This evening (tipoff 9:23 p.m. EDT) the University of Kansas Jayhawks and the University of Kentucky Wildcats will compete for the NCAA Division 1 men’s basketball title. The history and unique nature of this event make it a suitable topic for this blog.
First, basketball is unusual among sports in that it is played indoors, and in that its origins are sufficiently recent that we can attribute its introduction to a specific individual, James Naismith (1861-1939). Wikipedia provides an interesting biography. Naismith was Canadian born and studied physical education in Montreal before moving to the United States. We’re told he invented basketball in 1891 while working at the international YMCA Training School in Springfield, Massachusetts. These were supposed to be Christian men, but the harsh New England winters (there’s that promised climate connection! Imagine a warmer world…one of its unintended consequences might have been the absence of this splendid game) confined them indoors. The confinement made them rowdy and short-tempered (In a Christian community, this would never do). Naismith was given 14 days to come up with a new activity, one that would meet three criteria: it should be playable indoors and not take up too much room; keep track athletes in good shape, and not be too rough and tumble. We’re told this led Naismith to think along three lines. First, big, soft soccer balls were safer than their smaller, harder baseball, lacrosse counterparts. Second, most physical injuries occurred when sportsmen were running, dribbling, or hitting a ball, making moving the ball by sequences of passes a less-violent option. Third, if he made the goal unguardable by raising it high above the floor, that would force soft, lobbing shots on goal, further reducing the chance of injury.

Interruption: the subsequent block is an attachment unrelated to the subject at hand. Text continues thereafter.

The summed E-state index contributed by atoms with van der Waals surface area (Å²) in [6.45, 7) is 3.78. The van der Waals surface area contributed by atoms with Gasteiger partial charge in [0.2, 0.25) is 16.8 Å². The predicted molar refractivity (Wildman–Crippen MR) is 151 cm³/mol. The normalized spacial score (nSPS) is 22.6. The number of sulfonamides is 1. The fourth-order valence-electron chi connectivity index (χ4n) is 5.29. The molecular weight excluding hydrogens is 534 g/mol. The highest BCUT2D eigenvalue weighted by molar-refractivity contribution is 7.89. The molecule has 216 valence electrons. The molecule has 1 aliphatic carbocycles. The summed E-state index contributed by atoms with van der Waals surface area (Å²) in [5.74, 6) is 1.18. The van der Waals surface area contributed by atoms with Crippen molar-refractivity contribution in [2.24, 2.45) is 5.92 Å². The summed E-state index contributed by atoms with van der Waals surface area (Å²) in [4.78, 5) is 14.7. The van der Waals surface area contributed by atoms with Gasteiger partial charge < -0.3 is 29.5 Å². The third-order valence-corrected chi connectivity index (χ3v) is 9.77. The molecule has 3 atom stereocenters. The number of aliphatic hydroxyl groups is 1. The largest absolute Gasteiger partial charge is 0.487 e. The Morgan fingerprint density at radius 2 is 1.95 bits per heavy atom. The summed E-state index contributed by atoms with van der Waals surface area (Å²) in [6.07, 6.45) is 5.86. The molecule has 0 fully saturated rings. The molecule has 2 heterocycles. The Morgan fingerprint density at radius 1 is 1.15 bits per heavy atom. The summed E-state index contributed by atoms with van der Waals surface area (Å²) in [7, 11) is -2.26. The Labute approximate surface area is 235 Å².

The results were amazing. The YMCA went international with the game in 1893. Naismith moved on to the University of Kansas in 1898, introducing the game there. In the early going, Kansas played YMCA teams, but by the turn of the century, Kansas was able to play an intercollegiate schedule. To date, Naismith is Kansas’ sole coach in its history with a losing record (55-60). But he did coach Forrest “Phog” Allen who eventually succeeded him as coach at Kansas. Allen in turn would coach Adolph Rupp and Dean Smith in a career spanning over three decades. When Dean Smith retired, these three were the winningest coaches in the college game. Basketball was introduced in the Olympics in the 1936 Summer Games. The NIT (1938) and NCAA (1939) championship tournaments were initiated soon after.
Not bad for two weeks’ thought.
Naismith had been hired at Kansas not as a coach but as a chapel director (that continuing Christian connection) and a physical education instructor. These two interests dominated his career; fame or recognition for his role in giving the world this sport seemed to be far from his concerns.
It’s appropriate that the University of Kansas be in tonight’s finals, given their institution has a special connection with Naismith. And fitting that Adolph Rupp’s school, Kentucky, should be the opponents.
Some might think that March Madness, with its emphasis on competition and winning, is antithetical to Christian ideals and values. But in fact, in 1 Corinthians 9:24, the Apostle Paul remarks, “Do you not know that in a race all the runners run, but only one gets the prize? Run in such a way as to get the prize.”
And think about it… the odds are hugely in your favor in the NCAA basketball tournament. 63 teams go home having had a character-building experience. Only one team goes home with a unduly-roseate view of what it means to Live on the Real World.
There’s an analog here to the climate-change discussion. Many of the participants are so focused on “winning,” whatever that may mean to us, that we lose sight of the myriad opportunities within the science and the policy for character-building experiences. If we took time to see the latter for what they are…and maybe even to savor them as such…the world would be more likely to achieve good outcomes, and we’d be the happier for it.
And James Naismith might smile.